When her 4-year-old daughter, Josie, asked what the rally was about, Kean told her how climate change made dinosaurs go extinct.
Josie replied, “Maybe if there’d been people alive at the same time as the dinosaurs, they would have saved them.”
By KELLY GERLACH
In about 45 seconds Thursday afternoon, a tumult of emotions crossed the faces of the family members of Desmond Deandre Reeves.
The man himself appeared stoic as Judge Thomas Reidel read the jury’s verdicts:
Guilty of first-degree robbery
Guilty of the lesser charge of assault with intent to commit injury
Reeves remained impassive until sheriff’s deputies said it was time to go. Shackled at the wrists and ankles, he tried to hug his mother, sisters, cousins and others. Tears ran down his face as his family silently sobbed.
Reeves, who spent his 21st birthday in jail last week, will remain there without bond until his sentencing May 5. He faces a minimum of 17½ years in prison on the robbery charge in addition to the assault charge.
He had been charged with attempted murder and first-degree robbery in the Jan. 9 shooting of Brian Filloon, 31, Maquoketa.
Filloon was treated for non-life-threatening gunshot wounds at Jackson County Regional Health Center before he was airlifted to the University of Iowa Hospitals & Clinics in Iowa City, police said. He had bullet wounds to one leg, the side of his chest, and a hip, he told the jury Monday.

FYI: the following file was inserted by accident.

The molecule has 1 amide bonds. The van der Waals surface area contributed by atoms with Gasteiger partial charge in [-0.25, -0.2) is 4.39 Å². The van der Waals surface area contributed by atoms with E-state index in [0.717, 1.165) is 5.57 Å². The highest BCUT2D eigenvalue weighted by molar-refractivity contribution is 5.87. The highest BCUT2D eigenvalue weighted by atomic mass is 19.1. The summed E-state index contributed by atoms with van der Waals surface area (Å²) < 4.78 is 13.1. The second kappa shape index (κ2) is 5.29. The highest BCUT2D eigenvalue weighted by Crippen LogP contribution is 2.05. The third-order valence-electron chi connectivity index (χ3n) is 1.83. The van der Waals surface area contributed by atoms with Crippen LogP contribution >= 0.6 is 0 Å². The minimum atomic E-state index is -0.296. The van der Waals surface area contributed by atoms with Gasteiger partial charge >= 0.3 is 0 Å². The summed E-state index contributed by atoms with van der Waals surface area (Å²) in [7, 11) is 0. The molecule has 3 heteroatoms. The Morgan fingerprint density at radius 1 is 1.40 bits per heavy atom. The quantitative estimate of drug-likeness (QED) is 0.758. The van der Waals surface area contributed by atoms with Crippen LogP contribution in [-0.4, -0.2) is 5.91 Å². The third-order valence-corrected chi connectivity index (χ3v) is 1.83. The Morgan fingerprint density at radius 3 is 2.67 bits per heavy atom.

In Thursday morning’s closing argument, Assistant Iowa Attorney General Scott Brown
By DEVEN KING
Students, teachers, FFA alumni, and community members saddled up to support Easton Valley FFA.
Donkeys ran, bucked, and stood stubbornly still as various riders attempted to make their way up and down the court to shoot baskets.
The entertainment was part of a donkey basketball game held Monday in Easton Valley Elementary School, Miles. The donkeys came from Donkeyland Basketball in Chippewa Falls, Wisconsin. The traveling donkeys go to Wisconsin, Minnesota, UP of Michigan, Iowa, Illinois, Western Indiana, through the Dakotas and Wyoming and south into Texas, Louisiana and more.
The donkeys are also trained for baseball and races.
Lucas Miller, a senior at Easton Valley, played in the donkey basketball game for the first time.
“When they kick at you, you can sure feel it,” he said. “But they just kick back, they don’t wind up like a horse would.”
Miller rode multiple donkeys during the two games the students played in. The games were played in two 16-minute elimination games with a 15-minute intermission. An 8-minute championship round determined the champion.
The students won, soundly defeating the adults.
During intermission, children were allowed to take free donkey rides with permission of their guardian. The donkeys are trained to act calmly during this time and during any other down time in the games.
Craig Thines of rural Preston was asked to kiss one of the donkeys by way of apology for accidently hitting her in the face with the ball while passing it. In front of the crowd, he got down and one knee and in fact kissed the donkey.
Nathan Kilburg rode various donkeys, and willingly rode Hemorrhoid, the donkey that was saved for the final game in order to provide more challenge to his riders due to his character.
The packed Miles gymnasium was filled with endless laughs and cheers throughout the donkey basketball game.
Proceeds from the event will support the FFA chapter and help pay expenses for State Convention, which will be held in Ames on April 9-11. Jennifer Westphal, Easton Valley ag instructor and FFA advisor, will take 16 members to the convention.
There are 45 members in the FFA chapter, a 26 percent increase from 2016.